Josiah Jr. Foundation Grant supports interprofessional curriculum
The Interprofessional Learning Exchange and Development (I-LEAD) Program is a four-year project made possible by a $640,000 grant from the Josiah Macy Jr. Foundation—a New York City-based privately endowed philanthropy that supports programs designed to improve the education of health professionals in the interest of public health delivery. This grant builds on funding the university received in 2009 from the Institute for Healthcare Improvement/Macy Foundation initiative to strengthen medical and nursing collaborative education.
"We must ensure a patient is cared for in a safe environment, regardless of the health care system," says Daniel B. Ornt, MD, vice dean for education and academic affairs at Case Western Reserve University School of Medicine. "To do that, ultimately the communication among health care providers is critical."
"If universities across the country don't start educating in a way where nursing and medical students are actually working together, it's unrealistic to expect them to communicate or practice interprofessionally after they graduate," says Patricia Underwood, PhD, RN, executive associate dean for academic affairs at Case Western Reserve University Frances Payne Bolton School of Nursing.
Co-directors Underwood and Ornt will lead the charge over the next four years by developing and implementing experienced-based curricula across both schools to improve communication and collaboration among a pilot study of nursing and medical students. Collaborative learning experiences will occur in acute care and community settings and culminate in a Saturday, student-run free clinic, one of only a few across the country run by students associated with a medical school.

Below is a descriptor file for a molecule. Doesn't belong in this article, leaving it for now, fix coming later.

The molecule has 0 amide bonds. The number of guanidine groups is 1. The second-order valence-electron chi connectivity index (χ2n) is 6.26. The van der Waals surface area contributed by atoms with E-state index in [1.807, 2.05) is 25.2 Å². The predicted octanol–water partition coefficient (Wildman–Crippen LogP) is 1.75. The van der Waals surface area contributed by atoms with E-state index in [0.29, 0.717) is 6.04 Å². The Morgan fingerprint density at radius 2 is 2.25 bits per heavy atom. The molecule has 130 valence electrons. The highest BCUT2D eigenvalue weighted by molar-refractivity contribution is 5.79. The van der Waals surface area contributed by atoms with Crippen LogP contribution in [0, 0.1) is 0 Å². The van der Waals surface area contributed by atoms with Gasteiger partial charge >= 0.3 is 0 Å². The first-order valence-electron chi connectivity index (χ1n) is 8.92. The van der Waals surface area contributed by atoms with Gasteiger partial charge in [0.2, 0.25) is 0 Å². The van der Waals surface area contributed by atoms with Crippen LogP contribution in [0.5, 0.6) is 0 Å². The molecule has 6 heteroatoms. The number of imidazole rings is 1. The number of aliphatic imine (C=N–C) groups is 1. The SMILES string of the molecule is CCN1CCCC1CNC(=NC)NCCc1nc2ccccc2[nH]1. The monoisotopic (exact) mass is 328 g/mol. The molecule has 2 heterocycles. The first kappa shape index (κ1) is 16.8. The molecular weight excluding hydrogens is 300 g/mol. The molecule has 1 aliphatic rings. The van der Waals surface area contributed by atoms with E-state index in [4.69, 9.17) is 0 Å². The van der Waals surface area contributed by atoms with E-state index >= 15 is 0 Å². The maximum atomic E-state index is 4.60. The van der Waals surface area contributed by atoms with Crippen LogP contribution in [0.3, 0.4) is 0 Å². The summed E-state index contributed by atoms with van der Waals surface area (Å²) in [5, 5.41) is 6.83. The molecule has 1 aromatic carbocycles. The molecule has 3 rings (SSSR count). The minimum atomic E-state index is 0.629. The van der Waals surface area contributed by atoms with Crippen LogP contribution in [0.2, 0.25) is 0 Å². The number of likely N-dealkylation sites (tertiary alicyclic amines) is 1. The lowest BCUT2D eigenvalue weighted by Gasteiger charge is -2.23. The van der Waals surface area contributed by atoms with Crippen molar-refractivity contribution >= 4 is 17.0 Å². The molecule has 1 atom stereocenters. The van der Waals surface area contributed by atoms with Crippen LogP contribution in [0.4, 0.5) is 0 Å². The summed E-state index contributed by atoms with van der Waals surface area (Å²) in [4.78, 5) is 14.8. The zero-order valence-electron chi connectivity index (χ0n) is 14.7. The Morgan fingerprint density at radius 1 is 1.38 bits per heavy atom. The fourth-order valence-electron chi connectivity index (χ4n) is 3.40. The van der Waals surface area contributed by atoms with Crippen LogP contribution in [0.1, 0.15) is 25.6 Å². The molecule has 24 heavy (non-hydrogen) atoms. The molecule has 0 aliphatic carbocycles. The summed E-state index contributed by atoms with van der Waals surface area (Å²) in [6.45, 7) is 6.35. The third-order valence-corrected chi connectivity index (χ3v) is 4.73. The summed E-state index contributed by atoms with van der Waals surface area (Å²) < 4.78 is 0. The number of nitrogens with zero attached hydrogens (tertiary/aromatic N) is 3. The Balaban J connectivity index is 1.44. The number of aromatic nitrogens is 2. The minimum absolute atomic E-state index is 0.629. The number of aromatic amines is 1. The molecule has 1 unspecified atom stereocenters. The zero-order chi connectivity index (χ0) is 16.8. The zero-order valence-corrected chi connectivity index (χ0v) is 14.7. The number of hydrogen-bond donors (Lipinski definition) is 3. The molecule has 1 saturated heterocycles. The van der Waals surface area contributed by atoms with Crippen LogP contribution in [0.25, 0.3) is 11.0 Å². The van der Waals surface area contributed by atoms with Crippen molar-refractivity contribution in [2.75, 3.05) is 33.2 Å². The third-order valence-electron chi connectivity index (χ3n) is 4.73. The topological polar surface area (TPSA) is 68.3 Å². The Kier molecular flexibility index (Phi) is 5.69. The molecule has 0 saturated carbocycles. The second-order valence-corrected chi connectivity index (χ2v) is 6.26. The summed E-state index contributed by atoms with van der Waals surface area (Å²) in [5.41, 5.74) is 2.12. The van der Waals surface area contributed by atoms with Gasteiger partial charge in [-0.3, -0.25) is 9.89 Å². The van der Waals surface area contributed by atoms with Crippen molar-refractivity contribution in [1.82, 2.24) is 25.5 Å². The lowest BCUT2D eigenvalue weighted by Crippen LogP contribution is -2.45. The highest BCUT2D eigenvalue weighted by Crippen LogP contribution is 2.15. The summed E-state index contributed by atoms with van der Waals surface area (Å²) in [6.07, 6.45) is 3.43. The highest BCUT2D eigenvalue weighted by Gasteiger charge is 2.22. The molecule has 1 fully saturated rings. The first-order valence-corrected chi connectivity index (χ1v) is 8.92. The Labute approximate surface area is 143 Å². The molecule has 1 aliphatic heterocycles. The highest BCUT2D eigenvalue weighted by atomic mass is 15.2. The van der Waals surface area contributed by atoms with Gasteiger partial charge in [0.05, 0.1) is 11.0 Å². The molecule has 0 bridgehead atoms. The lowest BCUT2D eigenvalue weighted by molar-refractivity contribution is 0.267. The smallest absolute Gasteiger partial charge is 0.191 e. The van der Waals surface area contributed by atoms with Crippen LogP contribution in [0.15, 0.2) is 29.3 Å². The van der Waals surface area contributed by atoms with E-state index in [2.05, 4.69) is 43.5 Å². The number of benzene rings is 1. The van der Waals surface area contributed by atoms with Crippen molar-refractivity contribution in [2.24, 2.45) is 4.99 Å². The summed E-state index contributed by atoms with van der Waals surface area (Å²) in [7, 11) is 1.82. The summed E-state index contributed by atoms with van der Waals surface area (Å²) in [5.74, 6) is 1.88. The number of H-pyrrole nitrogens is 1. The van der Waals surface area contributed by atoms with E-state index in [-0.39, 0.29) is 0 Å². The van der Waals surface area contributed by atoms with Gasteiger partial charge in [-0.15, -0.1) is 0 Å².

In partnership with The Free Medical Clinic of Greater Cleveland, the student-run clinic will serve as a capstone project, teaching select nursing and medical students to better work together in the diagnosis and management of patients typically seen at the city's free clinic. These patients are often uninsured and seek care for myriad medical problems, from acute illnesses such as upper-respiratory infections to chronic diseases like diabetes. The student-run free clinic is slated to open by mid-2011.
"Our goal for the clinic is to provide continuity for these patients," says Ornt. "A great secondary outcome is that this will offer students additional experience. They'll learn more about disease diagnosis and management. It will be a part of clinical education." What's more, students will be exposed to the business of health care, learning strategic organizational structures to improve efficiency and understanding the costs of providing health care services. Other components of the program include small-group experiences, simulated patient situations, a community laboratory and an in-patient laboratory.
At the end of the four years, Underwood and Ornt will measure the effectiveness of each experience-based component. They are working closely with organizational behavior expert Tony Lingham, PhD, of Case Western Reserve's Weatherhead School of Management to analyze team and organization dynamics, exploring what impact a positive collaborative experience in a controlled environment could have on a student's ability to participate in teams in his or her professional career. Once results are achieved, the hope is that the curricula with positive outcomes will be expanded to include all students across the nursing and medical schools.
And the ultimate goal is to develop interprofessional curriculum models that can be shared with schools across the nation.
"I think this will really serve as a model for the rest of the country," says Underwood. "I think we have a real opportunity here just because of the way it's been designed. These learning experiences will involve not only students, but they also will encourage faculty to collaborate throughout the curriculum."